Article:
Writing Research Papers (Perfect)

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  • Edition: 13th
  • Format: Paperback
  • Copyright: 2008-12-28
  • Publisher: Longman
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The definitive research paper guide for your courses ,Writing Research Paperscombines a traditional and practical approach to the research process with the latest information on electronic research and presentation. This market-leading text provides you with step-by-step guidance through the research writing process, from selecting and narrowing a topic to formatting the finished document. It includes an extremely thorough and accurate coverage of citation styles for a wide variety of disciplines. To help you keep on top of your workWriting Research Papersbacks up its instruction with the most complete array of samples of any writing guide of this nature. Will answer any questions a writer has about grammar, the writing process, or research.The writing process, critical thinking, argumentative writing, style, grammar, mechanics, usage, the research process, how to document sources.Anyone who wants a reliable writing reference book.

Table of Contents

To the Instructor
To the Student
Writing from Research
Why Do Research?
Learning the Conventions of Academic Writing
Understanding and Avoiding Plagiarism
Understanding a Research Assignment
Understanding the Terminology
Establishing a Schedule
Finding a Topic
Relating Your Personal Ideas to a Scholarly Problem
Connecting Personal Experience to Scholarly Topics
Speculating about Your Subject to Discover Ideas and to Focus on the Issues
Talking with Others to Find and Refine the Topic
Personal Interviews
Online Discussion Groups
Using Online Searches to Refine Your Topic
Using an Online Subject Directory
Using an Internet Keyword Search
Using the Library's Electronic Databases to Find and Narrow a Topic
Using the Library's Electronic Book Catalog to Find a Topic
Developing a Thesis Statement, Enthymeme, or Hypothesis
Drafting a Research Proposal
The Short Proposal
The Long Proposal
Your Research Project
Organizing Ideas and Setting Goals
Using a Basic Order to Chart the Course of Your Work
Using Your Research Proposal to Direct Your Notetaking
Listing Key termsand Phrases to Set Directions for Notetaking
Writing a Rough Outline
Using Questions to Identify Issues
Setting Goals by Using Organizational Patterns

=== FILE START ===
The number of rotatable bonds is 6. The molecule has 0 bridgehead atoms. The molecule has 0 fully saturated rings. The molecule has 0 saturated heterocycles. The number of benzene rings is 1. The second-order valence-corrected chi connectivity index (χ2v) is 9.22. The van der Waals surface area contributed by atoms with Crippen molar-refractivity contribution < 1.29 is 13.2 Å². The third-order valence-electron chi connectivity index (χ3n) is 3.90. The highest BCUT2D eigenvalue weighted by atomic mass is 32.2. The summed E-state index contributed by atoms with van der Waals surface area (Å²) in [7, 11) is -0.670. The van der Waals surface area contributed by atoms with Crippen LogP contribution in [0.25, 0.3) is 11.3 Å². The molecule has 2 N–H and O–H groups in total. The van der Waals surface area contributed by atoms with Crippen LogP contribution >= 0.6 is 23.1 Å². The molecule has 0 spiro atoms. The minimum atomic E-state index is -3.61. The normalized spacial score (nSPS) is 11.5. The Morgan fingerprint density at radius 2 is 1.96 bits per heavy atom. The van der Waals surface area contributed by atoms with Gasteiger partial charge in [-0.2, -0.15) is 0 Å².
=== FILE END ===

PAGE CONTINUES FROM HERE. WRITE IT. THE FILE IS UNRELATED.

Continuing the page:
Using Approaches across the Curriculum to Chart Your Ideas
Using Your Thesis to Chart the Direction of Your Research
Arrangement by issues
Arrangement by Cause/Effect
Arrangement by Interpretation and Evaluation
Arrangement by Comparison
Your Research Project
Gathering Sources Online
Beginning an Online Search
Reading an Online Address
Using a Search Engine
Subject Directory Search Engines
Robot-Driven Search Engines
Metasearch Engines
Specialized Search Engines
Educational Search Engines
Educational Search Engines Maintained by Libraries
Searching for Articles in Journals and Magazines
Online Journals
Online Magazines
Searching for Articles in Newspapers and Media Sources
Searching for Photographs and Other Visual Sources
Accessing E-books
Using Listserv, Usenet, and Chat Groups
E-mail News Groups
Real-Time Chatting
Examining Library Holdings via Online Access
Finding an Internet Bibliography
Conducting Archival Research on the Internet
Go to the Library
Go to an Edited Search Engine
Go to a Metasearch Engine
Use Search Engine Directories
Go to a Listserv or Usenet Group
Go to Newspaper Archives
Your Research Project
Gathering Sources in the Library
Launching the Search
Developing a Working Bibliography
Finding Books on Your Topic
Using Your Library's Electronic Book Catalog
Using the Library's Printed Bibliographies
Finding Articles in Magazines and Journals
Searching the General Indexes to Periodicals
Finding Indexes by Topic in Appendix B
Using the H. W. Wilson Indexes
Searching for an Index to Abstracts
Searching for Abstracts of Dissertations
Searching for a Biography
Searching for Articles in the Newspaper Indexes
Searching the Indexes to Pamphlet Files
Searching for Government Documents
Searching for Essays within Books
Using the Microforms
Your Research Project
Conducting Field Research
Investigating Local Sources
Interviewing Knowledgeable People
Writing Letters and Corresponding by E-mail
Reading Personal Papers
Attending Lectures and Public Addresses
Investigating Government Documents
Examining Audiovisual Materials, Television, and Radio